What influences the middle atmosphere circulation in the IFS?

TitleWhat influences the middle atmosphere circulation in the IFS?
Publication TypeMiscellaneous
Year of Publication2017
AuthorsPolichtchouk, I, Hogan, RJ, Shepherd, TG, Bechtold, P, Stockdale, T, Malardel, S, Lock, S-J, Magnusson, L
Secondary TitleTechnical Memorandum
Number809
Abstract

The presence of large (~20 K) middle atmosphere temperature biases motivates an investigation into the representation of the middle atmosphere circulation in the European Centre for Medium-Range Weather Forecasts (ECMWF) Integrated Forecast System (IFS). The focus of this report is on the Brewer-Dobson circulation (BDC) and the zonal-mean temperature and zonal wind structure, and their dependence on: 1) the gravity wave drag parameterizations; 2) the cubic octahedral (TCo) grid and the stochastic physics (SPPT) scheme; 3) the “sponge” in the upper part of the model, designed to prevent wave reflection; and 4) the inclusion of an approximate diurnal cycle of ozone and the reduction of solar UV output. Long free-running model runs are used to assess the performance and sensitivity of the modelled climate. Nudged runs, where the resolved wave fluxes entering the stratosphere are constrained by the observations, are used to assess the model’s performance and sensitivity for specific Northern Hemisphere (NH) and Southern Hemisphere (SH) winter conditions. All the results apply to the T255L137 resolution, where a substantial part of the inertia-gravity wave activity is unresolved.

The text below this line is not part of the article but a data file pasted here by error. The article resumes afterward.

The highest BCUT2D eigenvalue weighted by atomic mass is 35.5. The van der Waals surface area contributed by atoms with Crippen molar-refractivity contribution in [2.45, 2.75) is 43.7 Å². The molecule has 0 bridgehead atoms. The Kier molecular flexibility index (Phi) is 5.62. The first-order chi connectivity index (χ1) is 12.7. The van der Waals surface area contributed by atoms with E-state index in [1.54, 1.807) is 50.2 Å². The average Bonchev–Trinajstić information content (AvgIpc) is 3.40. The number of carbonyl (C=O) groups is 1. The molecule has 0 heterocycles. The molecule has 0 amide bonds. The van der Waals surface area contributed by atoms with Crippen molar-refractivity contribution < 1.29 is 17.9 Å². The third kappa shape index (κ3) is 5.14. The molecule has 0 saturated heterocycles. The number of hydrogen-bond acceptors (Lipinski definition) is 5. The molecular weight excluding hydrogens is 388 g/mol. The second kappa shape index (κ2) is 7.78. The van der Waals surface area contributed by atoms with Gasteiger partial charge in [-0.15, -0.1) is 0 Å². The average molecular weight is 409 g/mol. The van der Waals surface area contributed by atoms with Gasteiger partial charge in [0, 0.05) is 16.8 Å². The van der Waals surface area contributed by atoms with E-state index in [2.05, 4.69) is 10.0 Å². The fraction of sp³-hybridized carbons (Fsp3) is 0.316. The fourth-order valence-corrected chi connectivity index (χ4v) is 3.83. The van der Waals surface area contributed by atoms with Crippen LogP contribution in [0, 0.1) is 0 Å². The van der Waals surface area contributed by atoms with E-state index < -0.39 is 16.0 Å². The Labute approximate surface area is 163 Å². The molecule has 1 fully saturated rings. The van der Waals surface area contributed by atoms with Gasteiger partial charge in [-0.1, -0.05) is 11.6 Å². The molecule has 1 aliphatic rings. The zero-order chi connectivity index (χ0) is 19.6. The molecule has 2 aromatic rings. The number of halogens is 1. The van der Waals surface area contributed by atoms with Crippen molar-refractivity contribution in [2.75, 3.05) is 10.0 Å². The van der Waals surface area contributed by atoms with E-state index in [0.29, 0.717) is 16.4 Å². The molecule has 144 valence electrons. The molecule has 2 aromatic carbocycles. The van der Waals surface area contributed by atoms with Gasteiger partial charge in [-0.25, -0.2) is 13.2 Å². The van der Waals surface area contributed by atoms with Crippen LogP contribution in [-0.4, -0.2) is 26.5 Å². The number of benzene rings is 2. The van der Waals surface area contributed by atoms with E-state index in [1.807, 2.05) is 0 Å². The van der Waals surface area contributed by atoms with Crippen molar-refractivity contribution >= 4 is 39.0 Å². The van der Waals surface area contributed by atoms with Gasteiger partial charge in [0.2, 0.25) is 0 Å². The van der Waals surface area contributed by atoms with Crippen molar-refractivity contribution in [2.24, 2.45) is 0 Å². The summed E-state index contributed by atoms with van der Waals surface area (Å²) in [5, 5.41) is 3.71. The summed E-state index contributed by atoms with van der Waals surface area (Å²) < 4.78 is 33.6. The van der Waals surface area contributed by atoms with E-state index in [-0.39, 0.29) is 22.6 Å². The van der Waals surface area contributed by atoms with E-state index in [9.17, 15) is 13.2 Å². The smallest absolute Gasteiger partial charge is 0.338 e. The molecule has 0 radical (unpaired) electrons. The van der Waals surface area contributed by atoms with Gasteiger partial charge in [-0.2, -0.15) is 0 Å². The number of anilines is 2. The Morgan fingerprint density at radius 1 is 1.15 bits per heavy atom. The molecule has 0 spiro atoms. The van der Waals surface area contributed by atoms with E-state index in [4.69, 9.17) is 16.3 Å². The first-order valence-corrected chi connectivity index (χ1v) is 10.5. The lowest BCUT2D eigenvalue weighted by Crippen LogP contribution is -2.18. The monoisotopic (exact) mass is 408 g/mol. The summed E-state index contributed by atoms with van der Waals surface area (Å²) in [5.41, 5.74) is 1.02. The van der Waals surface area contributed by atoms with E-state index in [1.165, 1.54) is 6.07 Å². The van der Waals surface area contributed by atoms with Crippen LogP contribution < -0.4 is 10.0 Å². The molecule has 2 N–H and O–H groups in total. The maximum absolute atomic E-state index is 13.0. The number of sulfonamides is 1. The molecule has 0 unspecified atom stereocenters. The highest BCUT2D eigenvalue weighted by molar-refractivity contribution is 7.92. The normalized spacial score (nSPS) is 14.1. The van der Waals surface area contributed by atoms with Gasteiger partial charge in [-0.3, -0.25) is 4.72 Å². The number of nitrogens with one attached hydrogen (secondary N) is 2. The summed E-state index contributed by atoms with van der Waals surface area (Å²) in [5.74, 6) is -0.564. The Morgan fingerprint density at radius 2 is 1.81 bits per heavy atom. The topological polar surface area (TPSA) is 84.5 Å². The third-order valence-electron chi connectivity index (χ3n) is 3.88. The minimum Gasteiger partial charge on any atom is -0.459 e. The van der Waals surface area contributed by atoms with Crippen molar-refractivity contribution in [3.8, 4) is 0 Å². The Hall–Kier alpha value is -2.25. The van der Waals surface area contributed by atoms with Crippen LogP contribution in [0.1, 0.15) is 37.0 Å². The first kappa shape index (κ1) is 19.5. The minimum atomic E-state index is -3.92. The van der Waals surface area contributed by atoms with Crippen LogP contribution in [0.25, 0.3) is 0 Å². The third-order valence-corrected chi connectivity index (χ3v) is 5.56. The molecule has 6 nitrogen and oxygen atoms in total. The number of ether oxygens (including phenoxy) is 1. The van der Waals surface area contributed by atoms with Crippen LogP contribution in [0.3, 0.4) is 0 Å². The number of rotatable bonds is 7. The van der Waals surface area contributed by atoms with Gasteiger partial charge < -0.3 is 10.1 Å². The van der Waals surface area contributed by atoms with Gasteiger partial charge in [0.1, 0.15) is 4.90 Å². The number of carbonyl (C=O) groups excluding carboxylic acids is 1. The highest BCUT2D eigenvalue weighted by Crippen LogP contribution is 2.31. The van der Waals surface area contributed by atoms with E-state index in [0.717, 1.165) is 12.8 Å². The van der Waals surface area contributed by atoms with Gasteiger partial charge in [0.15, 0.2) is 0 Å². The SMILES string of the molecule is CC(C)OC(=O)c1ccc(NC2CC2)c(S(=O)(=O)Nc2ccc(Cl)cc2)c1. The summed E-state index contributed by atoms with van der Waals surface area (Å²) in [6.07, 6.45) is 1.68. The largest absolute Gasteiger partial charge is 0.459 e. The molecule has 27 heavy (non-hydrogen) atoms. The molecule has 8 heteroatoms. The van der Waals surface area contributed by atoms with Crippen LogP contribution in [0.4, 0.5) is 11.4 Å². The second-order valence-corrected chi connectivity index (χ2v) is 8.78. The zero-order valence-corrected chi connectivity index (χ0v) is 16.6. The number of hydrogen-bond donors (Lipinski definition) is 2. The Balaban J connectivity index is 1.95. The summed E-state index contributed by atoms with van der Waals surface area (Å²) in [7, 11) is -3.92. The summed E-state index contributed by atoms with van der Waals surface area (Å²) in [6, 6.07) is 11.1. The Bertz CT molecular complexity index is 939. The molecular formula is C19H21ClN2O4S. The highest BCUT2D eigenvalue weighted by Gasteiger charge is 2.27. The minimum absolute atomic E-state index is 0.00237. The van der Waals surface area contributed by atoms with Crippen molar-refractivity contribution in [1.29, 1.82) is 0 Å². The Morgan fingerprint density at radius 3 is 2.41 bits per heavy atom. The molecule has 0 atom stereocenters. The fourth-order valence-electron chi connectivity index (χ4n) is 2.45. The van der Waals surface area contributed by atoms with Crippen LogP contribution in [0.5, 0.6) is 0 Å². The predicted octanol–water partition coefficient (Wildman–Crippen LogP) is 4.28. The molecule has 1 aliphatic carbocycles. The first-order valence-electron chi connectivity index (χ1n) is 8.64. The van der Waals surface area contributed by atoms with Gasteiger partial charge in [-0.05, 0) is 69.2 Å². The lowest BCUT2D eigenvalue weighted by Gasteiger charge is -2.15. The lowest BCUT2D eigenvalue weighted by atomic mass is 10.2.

Overall, the parametrized non-orographic gravity wave drag (NOGWD) has the largest impact on the middle atmosphere circulation in all runs. The polar cap downwelling responds to perturbations in NOGWD flux, but there are complex interactions between NOGWD and resolved wave drag in both polar regions in the time-mean and during the seasonal cycle. NOGWD also affects the quasibiennial oscillation (QBO) and the mesospheric semi-annual oscillation (SAO): The QBO frequency and the QBO and the SAO westerly phase amplitude all increase in response to an increase in the NOGWD, and the SAO easterly phase amplitude decreases in response to a decrease in the NOGWD. The nudging framework allows us to isolate the impact of parametrized orographic gravity wave drag (OGWD) on the polar cap downwelling: NOGWD completely compensates for the removal of OGWD in the NH, but the compensation has an impact on the resolved wave drag.

The TCo grid coupled with the SPPT scheme increases the strength of the lower-stratospheric upwelling and the frequency and westerly phase amplitude of the QBO compared to the control run at the same spectral truncation with linear grid and without SPPT. In the mesosphere, removing the sponge increases the westerly phase of the SAO by 15 times as the resolved waves are allowed to freely propagate into the mesosphere. However, the sponge has no impact on the QBO and little impact on the BDC. The inclusion of the diurnal cycle of ozone and the reduction in solar UV have little impact on the stratospheric circulation despite greatly improving the global warm mesospheric temperature bias.